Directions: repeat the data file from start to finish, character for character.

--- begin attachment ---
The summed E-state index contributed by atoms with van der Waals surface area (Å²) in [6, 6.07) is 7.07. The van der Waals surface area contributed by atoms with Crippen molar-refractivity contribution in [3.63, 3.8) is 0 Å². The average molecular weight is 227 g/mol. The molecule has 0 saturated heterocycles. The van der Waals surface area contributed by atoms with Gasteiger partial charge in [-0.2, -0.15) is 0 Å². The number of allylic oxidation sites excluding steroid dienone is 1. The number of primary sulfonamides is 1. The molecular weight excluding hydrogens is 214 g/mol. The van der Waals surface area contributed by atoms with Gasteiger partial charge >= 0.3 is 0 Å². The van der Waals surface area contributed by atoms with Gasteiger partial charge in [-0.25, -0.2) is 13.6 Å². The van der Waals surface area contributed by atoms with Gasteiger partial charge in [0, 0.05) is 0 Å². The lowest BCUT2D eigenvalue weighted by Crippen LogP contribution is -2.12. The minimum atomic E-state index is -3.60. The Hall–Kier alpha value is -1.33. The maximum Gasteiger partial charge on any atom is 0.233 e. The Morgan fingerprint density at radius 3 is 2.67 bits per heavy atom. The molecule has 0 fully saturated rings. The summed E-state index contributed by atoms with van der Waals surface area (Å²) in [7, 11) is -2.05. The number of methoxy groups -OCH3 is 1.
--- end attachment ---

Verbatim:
The summed E-state index contributed by atoms with van der Waals surface area (Å²) in [6, 6.07) is 7.07. The van der Waals surface area contributed by atoms with Crippen molar-refractivity contribution in [3.63, 3.8) is 0 Å². The average molecular weight is 227 g/mol. The molecule has 0 saturated heterocycles. The van der Waals surface area contributed by atoms with Gasteiger partial charge in [-0.2, -0.15) is 0 Å². The number of allylic oxidation sites excluding steroid dienone is 1. The number of primary sulfonamides is 1. The molecular weight excluding hydrogens is 214 g/mol. The van der Waals surface area contributed by atoms with Gasteiger partial charge >= 0.3 is 0 Å². The van der Waals surface area contributed by atoms with Gasteiger partial charge in [-0.25, -0.2) is 13.6 Å². The van der Waals surface area contributed by atoms with Gasteiger partial charge in [0, 0.05) is 0 Å². The lowest BCUT2D eigenvalue weighted by Crippen LogP contribution is -2.12. The minimum atomic E-state index is -3.60. The Hall–Kier alpha value is -1.33. The maximum Gasteiger partial charge on any atom is 0.233 e. The Morgan fingerprint density at radius 3 is 2.67 bits per heavy atom. The molecule has 0 fully saturated rings. The summed E-state index contributed by atoms with van der Waals surface area (Å²) in [7, 11) is -2.05. The number of methoxy groups -OCH3 is 1.